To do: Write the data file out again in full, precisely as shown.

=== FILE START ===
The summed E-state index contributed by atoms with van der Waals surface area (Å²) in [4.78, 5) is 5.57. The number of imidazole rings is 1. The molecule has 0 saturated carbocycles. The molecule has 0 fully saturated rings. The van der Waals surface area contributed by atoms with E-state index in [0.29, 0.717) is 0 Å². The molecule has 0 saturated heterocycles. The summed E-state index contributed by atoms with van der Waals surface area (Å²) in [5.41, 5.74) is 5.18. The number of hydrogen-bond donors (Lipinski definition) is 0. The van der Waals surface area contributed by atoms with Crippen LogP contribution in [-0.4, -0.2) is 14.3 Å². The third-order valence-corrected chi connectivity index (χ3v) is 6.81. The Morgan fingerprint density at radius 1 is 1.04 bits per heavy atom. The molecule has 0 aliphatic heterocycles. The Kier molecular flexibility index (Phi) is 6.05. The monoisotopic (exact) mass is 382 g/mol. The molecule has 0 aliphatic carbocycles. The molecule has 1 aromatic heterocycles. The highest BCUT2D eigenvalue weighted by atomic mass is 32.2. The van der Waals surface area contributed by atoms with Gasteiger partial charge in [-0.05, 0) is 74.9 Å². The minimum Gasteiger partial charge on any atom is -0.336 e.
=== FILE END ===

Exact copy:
The summed E-state index contributed by atoms with van der Waals surface area (Å²) in [4.78, 5) is 5.57. The number of imidazole rings is 1. The molecule has 0 saturated carbocycles. The molecule has 0 fully saturated rings. The van der Waals surface area contributed by atoms with E-state index in [0.29, 0.717) is 0 Å². The molecule has 0 saturated heterocycles. The summed E-state index contributed by atoms with van der Waals surface area (Å²) in [5.41, 5.74) is 5.18. The number of hydrogen-bond donors (Lipinski definition) is 0. The van der Waals surface area contributed by atoms with Crippen LogP contribution in [-0.4, -0.2) is 14.3 Å². The third-order valence-corrected chi connectivity index (χ3v) is 6.81. The Morgan fingerprint density at radius 1 is 1.04 bits per heavy atom. The molecule has 0 aliphatic heterocycles. The Kier molecular flexibility index (Phi) is 6.05. The monoisotopic (exact) mass is 382 g/mol. The molecule has 0 aliphatic carbocycles. The molecule has 1 aromatic heterocycles. The highest BCUT2D eigenvalue weighted by atomic mass is 32.2. The van der Waals surface area contributed by atoms with Gasteiger partial charge in [-0.05, 0) is 74.9 Å². The minimum Gasteiger partial charge on any atom is -0.336 e.